The Verb might just fit your requirements - poets and spoken word artists, seriously playful, about everything in the way that poetry is.
posted by clew at 10:22 PM on June 15


You’re Wrong About- Everything from the newsboys strike of 1899 to pop culture.
Outside/In (about the outdoors but they cover a surprisingly wide variety of topics)
Invisibility
Hidden Brain
posted by Champagne Supernova at 1:01 AM on June 16


Best answer: Ok so I looove "You're Wrong About" mentioned above but it is heavy on the millennial snark. That said it is also quite thoughtful - just snarky.

Would recommend 99% Invisible which has an astonishing range of things you never thought were particularly noteworthy but actually are deeply interesting.

Also with more of a social justice/ political history perspective, Throughline is fantastic and deeply thought-provoking, at least for me.
posted by Athanassiel at 2:14 AM on June 16 [1 favorite]


Seconding that you should check out 99% Invisible, which handles a variety of topics from a design perspective.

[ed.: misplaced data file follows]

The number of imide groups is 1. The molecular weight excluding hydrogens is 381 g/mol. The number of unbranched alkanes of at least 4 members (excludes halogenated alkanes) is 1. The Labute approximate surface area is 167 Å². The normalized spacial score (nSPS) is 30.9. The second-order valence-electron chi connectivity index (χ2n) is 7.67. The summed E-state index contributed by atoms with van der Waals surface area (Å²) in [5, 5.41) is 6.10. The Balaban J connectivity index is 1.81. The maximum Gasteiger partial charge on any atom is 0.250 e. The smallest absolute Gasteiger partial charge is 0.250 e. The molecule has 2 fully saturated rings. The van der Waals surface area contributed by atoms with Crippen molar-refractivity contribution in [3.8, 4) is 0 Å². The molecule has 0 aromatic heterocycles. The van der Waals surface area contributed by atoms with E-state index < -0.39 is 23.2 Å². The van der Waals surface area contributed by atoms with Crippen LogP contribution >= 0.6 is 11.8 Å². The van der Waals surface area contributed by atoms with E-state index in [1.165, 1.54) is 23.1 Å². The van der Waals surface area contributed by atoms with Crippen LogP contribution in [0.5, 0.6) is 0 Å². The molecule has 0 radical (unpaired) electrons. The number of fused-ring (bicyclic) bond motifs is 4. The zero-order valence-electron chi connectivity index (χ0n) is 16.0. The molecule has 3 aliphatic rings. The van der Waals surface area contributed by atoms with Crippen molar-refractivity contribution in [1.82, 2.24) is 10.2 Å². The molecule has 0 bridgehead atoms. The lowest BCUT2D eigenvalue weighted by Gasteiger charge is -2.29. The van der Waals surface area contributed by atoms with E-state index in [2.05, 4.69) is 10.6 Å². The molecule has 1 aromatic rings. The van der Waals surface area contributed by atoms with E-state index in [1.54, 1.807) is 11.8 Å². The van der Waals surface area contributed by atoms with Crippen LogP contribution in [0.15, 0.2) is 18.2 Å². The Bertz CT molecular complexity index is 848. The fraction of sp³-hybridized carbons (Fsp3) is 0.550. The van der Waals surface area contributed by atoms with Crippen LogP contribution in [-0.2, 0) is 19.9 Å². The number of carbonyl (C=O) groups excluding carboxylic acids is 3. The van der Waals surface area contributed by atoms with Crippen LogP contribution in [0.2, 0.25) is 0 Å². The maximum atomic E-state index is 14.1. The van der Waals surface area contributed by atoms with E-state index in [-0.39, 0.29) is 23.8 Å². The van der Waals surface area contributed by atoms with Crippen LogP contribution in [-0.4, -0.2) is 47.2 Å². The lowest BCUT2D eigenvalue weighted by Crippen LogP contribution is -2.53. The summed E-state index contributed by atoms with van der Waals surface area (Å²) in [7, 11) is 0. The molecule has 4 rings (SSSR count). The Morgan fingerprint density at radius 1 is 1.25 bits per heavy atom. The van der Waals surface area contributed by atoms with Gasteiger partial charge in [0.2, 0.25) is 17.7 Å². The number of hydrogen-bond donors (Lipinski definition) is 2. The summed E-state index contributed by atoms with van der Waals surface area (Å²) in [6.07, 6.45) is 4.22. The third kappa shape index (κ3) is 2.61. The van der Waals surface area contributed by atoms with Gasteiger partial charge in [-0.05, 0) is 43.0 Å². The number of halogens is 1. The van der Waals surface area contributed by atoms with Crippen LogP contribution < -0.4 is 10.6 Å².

posted by Leontine at 5:18 AM on June 16


Response by poster: Thanks for the recommendations so far, In Our Time sounds perfect! 99% Invisible sounds interesting, too!

I didn't want to call out a specific podcast for the style I hate when I posted the question, but "You're Wrong About" is exactly the type of podcast I can't stand listening to!! I've tried listening to it a few times and that style just grates on my nerves. 🤣
posted by VirginiaPlain at 7:12 AM on June 16


Just wanted to pop back in with an autocorrect correction: Invisibilia is the podcast, invisibility is not what I was going for!
Athanassiel might be right re: “millennial snark”. The hosts do interact over an episode, but I personally don’t find it annoying or distracting at all, so I included it. As always YMMV!
ETA: I see now that You’re Wrong About is not what you were going for, but the other podcasts I recommended I entirely stand behind as “snark free”
posted by Champagne Supernova at 7:15 AM on June 16


Best answer: BBC Radio 4's Analysis podcast might be of interest.